Adam, who has not yet been to Burning Man but is Burn curious, says he is particularly drawn to the Temple concept and sees parallels in his Build-A-Burn experience.

“You can go to the Temple, lay all your burdens down, and walk out of there feeling lighter. I’ve created a little bit of that in ‘Seven.’ It’s meant to be a little bit eerie and a little bit unsettling to walk through, but the light at the end of the tunnel is the balance we can achieve when we overcome the worries that plague us and stop us from being who we really are,” he says.

As for Adam’s own journey with mental health and its influence on “Seven,” he says: “I think we’ve all been there at times. We look to others for validation, or we don’t feel validated, or we don’t feel heard. ‘Seven’ is very personal to me, but I want people to experience and interpret it as they will.”

Meeting the statues of “Seven” by Adam Dreams in Build-A-Burn

The personal touch is also apparent in the details of “Seven.” Instead of drawing and placing one entire background scene, Adam has lovingly crafted and placed each individual rock and feature.

He says he wants to showcase what you can create in Build-A-Burn and the wider Topia platform, whose 2.5D perspective first attracted him in January 2021.

“I had been looking for ways to enhance my video-game art development, particularly using the 2.5D perspective that I like in the games I played as a child, such as Zelda and Final Fantasy. So, I started making worlds in Topia,” Adam says.

One of those worlds is Oneironauts, a place for “dreamers, creatives, and misfits” where people can gather regularly to share their creative ventures, hold each other accountable for their progress, and help each other when needed.

He hopes others also feel empowered by the platform to make their own camp, art, or experience at Build-A-Burn.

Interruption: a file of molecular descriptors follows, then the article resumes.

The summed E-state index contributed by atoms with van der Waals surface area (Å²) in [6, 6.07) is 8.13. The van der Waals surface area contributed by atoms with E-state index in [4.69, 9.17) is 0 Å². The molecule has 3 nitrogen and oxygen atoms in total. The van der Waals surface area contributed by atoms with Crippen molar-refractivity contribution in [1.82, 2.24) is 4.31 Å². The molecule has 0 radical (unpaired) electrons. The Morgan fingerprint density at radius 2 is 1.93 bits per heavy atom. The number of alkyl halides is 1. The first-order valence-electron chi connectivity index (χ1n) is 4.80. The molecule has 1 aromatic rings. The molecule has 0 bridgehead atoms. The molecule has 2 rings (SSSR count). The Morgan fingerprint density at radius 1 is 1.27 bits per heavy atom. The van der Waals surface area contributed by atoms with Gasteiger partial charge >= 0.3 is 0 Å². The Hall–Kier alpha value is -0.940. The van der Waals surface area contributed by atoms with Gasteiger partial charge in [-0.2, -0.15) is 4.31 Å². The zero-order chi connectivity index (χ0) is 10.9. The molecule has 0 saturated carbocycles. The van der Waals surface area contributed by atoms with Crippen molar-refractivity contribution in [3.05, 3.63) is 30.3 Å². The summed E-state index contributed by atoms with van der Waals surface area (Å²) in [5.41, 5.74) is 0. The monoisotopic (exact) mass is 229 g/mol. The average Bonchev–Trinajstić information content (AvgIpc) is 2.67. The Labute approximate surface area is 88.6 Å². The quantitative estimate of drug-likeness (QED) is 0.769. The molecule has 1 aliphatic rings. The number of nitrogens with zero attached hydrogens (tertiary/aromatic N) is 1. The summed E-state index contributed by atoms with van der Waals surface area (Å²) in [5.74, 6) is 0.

“They can make it as silly, cartoony, and dreamlike as they want, or they can make it very close to the actual space they want to reminisce about and share with their friends,” Adam says.

Frock up, grab yourself a (free) ticket, and join Build-A-Burn here.

Cover image of “Radiance” Mainstage by Ari Lazer in Build-A-Burn

About the author: Jane Lyons

Jane Lyons (a.k.a Lioness) believes it takes a special kind of crazy to drive the foundation years of a Regional Burn, and she classes herself among those crazy dreamers and (over)doers who are sweating it out around the Regional Burn globe. After her first Nevada Burn in 2009, Jane spent five years knee-deep in the development of Australia's Burning Seed and its community. She built and managed Seed's Communications Team for many years, helped kickstart Melbourne Decompression and ran a range of other local events. But her Burner communities and collaborations stretch beyond the confines of her country. She helped build Temple of Transition in 2011; has worked on other big art projects on and off playa (including the Temple for Christchurch); and has run theme camps and built art at Nowhere, Kiwiburn, Burning Seed and Italian Burning Weekend. She now spends her time supporting Burning Man's Communications Team.

3 Comments on “Spotlight on Three Build-A-Burn Artists 

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  • Kinks says:

    Woohoo! I love reading about the heart of these Artists, beautiful work! What a joy <3

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  • Jake says:

    I’m still getting that spinning wheel. How long do I need to wait for it to load? It’s been 32 hours now.